Sexism was rampant in Elizabethan society. Women were categorized by extremes, as either virgins or wanton women (promiscuous)--no middle ground. Women who talked a lot were placed in the wanton category: that's why there are so many interchangeable references to "tongue" and "tails" in Shakespeare's "battle of the sexes" comedies (Much Ado, Taming of the Shrew).
Also, if a woman were not married young--and I mean young (ages 13-16)--she began to garner other titles: "maid," "cold," and "fussy." I've seen Beatrice played as old as Hero's mother. So, Beatrice has two strikes against her: she speaks a lot (against men and marriage) and she is older than the ideal woman (Hero).
Look at what Beatrice says when speaking to Benedick: "I had rather hear my dog bark at a crow than a man swear he loves me." She's very defensive and witty, guarding herself against attack by disparaging the romantic, saccharin version of love.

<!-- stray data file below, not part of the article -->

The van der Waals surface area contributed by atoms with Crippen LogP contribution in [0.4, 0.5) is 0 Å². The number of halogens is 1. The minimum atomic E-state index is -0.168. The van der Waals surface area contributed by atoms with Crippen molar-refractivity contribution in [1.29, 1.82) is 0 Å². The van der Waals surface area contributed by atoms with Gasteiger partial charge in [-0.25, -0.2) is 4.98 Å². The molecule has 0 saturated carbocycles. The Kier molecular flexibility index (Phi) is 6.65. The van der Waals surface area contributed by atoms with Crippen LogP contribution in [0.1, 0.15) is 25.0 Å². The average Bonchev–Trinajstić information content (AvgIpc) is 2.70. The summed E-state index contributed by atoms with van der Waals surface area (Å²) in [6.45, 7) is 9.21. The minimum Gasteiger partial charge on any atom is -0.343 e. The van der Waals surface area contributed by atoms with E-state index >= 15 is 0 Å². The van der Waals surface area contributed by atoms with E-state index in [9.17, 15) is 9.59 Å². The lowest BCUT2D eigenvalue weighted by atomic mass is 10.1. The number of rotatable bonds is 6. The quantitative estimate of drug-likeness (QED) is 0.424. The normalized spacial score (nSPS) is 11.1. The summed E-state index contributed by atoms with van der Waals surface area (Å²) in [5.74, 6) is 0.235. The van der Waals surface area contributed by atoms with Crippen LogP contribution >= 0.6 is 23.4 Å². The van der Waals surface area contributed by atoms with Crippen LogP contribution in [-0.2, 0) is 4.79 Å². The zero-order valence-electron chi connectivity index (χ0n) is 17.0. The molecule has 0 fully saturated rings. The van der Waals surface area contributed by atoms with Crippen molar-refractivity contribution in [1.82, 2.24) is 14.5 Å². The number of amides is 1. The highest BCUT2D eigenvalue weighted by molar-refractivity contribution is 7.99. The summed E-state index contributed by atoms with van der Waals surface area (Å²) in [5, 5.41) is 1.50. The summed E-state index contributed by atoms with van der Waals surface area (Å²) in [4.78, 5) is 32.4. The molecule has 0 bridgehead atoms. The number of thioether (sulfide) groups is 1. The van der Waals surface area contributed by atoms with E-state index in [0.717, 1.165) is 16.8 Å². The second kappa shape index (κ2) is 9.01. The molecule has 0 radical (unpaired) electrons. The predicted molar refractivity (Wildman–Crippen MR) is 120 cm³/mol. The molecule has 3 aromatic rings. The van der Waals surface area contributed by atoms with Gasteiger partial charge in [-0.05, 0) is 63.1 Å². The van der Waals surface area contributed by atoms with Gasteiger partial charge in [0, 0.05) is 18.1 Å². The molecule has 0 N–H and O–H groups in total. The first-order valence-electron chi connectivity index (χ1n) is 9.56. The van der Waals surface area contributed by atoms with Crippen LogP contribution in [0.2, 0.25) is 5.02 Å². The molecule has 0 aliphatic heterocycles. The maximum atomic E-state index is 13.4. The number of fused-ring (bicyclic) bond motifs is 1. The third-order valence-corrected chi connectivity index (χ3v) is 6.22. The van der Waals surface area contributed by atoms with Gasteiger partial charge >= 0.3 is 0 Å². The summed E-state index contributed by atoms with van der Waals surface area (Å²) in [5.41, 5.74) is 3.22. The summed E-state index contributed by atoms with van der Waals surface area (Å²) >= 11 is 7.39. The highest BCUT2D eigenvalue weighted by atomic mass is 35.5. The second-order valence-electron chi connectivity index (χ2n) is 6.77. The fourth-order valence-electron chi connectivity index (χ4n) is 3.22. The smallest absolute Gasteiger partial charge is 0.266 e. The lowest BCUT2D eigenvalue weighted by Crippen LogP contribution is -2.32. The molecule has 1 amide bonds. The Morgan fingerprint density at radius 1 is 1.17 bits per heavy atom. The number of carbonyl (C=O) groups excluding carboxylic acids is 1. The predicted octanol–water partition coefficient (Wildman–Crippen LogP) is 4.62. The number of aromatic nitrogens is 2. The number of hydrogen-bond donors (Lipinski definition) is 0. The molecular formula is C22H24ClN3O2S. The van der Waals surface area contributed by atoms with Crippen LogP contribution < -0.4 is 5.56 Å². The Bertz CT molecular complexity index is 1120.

Look what Benedick says in response:"I would my horse had the speed of your tongue, and so good a continuer." Though he doesn't call her "wanton," the analogy is clear: she who speaks so much is promiscuous with tongue and tail.
Look what Beatrice says to the Prince: "Good Lord, for alliance! Thus goes every one to the world but I, and I am sunburnt; I may sit in a corner and cry heigh-ho for a husband!" Notice, she acknowledges her status as "sunburnt" and "in a corner." She knows she is an outsider and disenfranchised.
Soon after, the men jest: "She cannot endure to hear tell of a husband." And, "O, by no means: she mocks all her wooers out of suit." And then, "O Lord, my lord, if they were but a week married, they would talk themselves mad." It is clear: he who marries Beatrice will go crazy with all her nagging.
So, by today's standards, Beatrice is a modern woman: she is not afraid to speak or to defend herself and Hero against men, and she waits until she is middle-age to marry. Shakespeare makes light of a serious predicament for women in order to change society's view of them--that's the point of comedy. He recognized the double standards and impossible expectations placed on older, unmarried talkative women.